We have a few suggestions of how to care for the handwoven fabrics that you have created. We feel that all handwoven fabrics should be wet finished after weaving. Please be aware that wool yarns do change a lot with wet finishing, and can continue to change, so be mindful of how much heat and agitation you subject wool or synthetic yarns to when you was them.
With any handwoven fabric, before you wash your new fabric, secure the beginning and end of the warp (zigzag, hemstitch or however you want to prevent it from unraveling in the wash). If you have fringe planned for your fabric, please twist or finish the fringe before you wash the fabric. Don’t cut the fabric apart until after you wash it.
We like to either use a sink to gently hand wash our new fabrics for the first time, or use a machine on the gentle cycle. Handwashing gives you the ability to check for washfastness of the colors in real time rather than having suprises at the end of the wash cycle. If you choose to use a machine to wash your fabrics, the addition of a color trapping sheet (color catcher) can reduce any unintended dye migration.
If you are handwashing, once you have washed the fabric, gently squeeze the fabric to remove the majority of the water. Do not wring the fabric as this can cause distortion. Now, lay the fabric on top of a non-fuzzy bath towel and roll it up in the bath towel and squeeze out the extra water as you roll. This helps gently remove a lot of the excess water and is gentle on the new fabric. Unroll the fabric and the towel. Then, either line dry or throw the fabric and the damp bath towel in a warm dryer (if this is appropriate for your fibers!!!) for 20-30 minutes. Now treat the fabric as you would any other handwoven fabric. For subsequent washings, cotton fabrics can be machine washed as you would any other good quality cotton fabric.
American Maid ™ Yarn Care Instructions
For the first washing of your new American Maid™ fabric, prepare the bath… a sinkful of hot tap water, 2 TBSP of baking soda and a bit of soap. Make sure this is all well dissolved and mixed before adding the fabric. Once you add the fabric and let it soak, the wash water will be dirty because you are washing the dirt from the fields off these yarns. They have never had any water processing from the time the lint came out of the field until now. The brown and green colors will change once the fibers are thoroughly wet, so make sure you let them soak for 15 minutes with occasional agitation to allow the alkaline water to work its magic on the colors. Rinse in warm water until the rinse water is clear. Enjoy the dramatic color change!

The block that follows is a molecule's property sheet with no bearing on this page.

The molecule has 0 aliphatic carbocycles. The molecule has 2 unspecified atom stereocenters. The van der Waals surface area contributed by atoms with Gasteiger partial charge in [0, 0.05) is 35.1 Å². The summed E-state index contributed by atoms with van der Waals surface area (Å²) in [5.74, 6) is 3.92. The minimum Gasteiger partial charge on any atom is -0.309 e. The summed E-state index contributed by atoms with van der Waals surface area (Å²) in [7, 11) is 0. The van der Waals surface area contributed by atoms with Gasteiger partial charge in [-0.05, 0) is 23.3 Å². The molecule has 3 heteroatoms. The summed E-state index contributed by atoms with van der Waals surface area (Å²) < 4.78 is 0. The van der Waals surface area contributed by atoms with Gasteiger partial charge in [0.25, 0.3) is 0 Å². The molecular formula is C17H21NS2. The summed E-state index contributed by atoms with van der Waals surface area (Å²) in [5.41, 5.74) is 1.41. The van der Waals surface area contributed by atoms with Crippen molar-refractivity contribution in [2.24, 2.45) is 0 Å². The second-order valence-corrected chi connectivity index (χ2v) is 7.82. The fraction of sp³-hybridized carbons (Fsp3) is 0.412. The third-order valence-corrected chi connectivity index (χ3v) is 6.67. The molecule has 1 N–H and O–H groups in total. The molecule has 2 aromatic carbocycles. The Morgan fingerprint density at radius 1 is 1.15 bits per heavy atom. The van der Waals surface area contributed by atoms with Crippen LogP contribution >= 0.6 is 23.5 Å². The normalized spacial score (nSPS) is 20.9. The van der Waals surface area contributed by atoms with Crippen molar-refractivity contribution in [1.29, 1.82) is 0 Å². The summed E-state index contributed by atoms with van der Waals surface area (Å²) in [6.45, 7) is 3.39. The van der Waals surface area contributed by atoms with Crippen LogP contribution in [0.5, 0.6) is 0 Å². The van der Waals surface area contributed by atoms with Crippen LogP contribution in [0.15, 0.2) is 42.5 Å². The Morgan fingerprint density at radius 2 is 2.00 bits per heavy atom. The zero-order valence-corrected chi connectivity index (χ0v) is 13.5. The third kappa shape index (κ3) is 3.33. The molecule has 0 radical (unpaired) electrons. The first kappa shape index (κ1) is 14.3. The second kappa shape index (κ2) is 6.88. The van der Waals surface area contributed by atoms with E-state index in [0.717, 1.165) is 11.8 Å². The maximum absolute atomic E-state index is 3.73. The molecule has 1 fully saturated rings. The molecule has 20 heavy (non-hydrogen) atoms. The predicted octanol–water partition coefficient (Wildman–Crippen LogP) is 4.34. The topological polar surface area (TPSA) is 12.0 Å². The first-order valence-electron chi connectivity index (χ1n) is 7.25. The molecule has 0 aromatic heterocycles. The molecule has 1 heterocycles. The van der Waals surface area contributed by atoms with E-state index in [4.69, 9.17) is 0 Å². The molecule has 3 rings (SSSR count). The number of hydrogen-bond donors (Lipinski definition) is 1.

The colors will continue to change as the items are washed depending on your soap, water alkalinity and heat treatment. Please also note that the yarns will fade if left in direct sunlight.
The American Maid™ yarn has it’s own character. Most people don’t have any issue with absorbency with the American Maid™ Yarns after the fabric has been washed several times. However, some users report that their towels aren’t as absorbent as they would like. If you have this issue, there are several potential solutions: 1. Don’t use fabric softener in the water, or dryer sheets. The additional chemicals increase the water repellency of the American Maid™ yarns. 2. Wash the towels in hot water. This helps eliminate any of the naturally occurring waxes on the cotton and any remaining machine oil. 3. Because we all have different settings on our hot water, if the towels are still not as absorbent as you would like after using your hot tap water, boil the towels for a couple minutes. Remove the towels from the boiling water or pour it off, and then immediately rinse in hot water so the oils do not settle back on the towels. The additional heat will remove any remaining wax and makes the towels wonderfully absorbent.
Please enjoy the life cycle journey of these yarns.
Tubular Spectrum™ Yarn
We have a few suggestions of how to care for the handwoven fabrics that you will create from Tubular Spectrum™ mercerized cotton yarns. They are very durable and colorfast, and you should get many years out of the handwoven fabrics that you create with these yarns.
We prefer to hand wash the fabric the first time that we wash it. Partly to control the agitation of the fabric and partly to watch the lack of dye release from the fabric (we love this part). To hand wash, prepare the bath…a sinkful of warm tap water, and a bit of soap. Make sure this is all well dissolved and mixed before adding the fabric. Add the fabric and let it soak for about 15 minutes, making sure the fabric is completely wetted, then rinse in cool water until the rinse water is clear.
Proceed as discussed above with using a towel to blot the fabric and put the new fabric and the bath towel in the dryer for 20-30 minutes.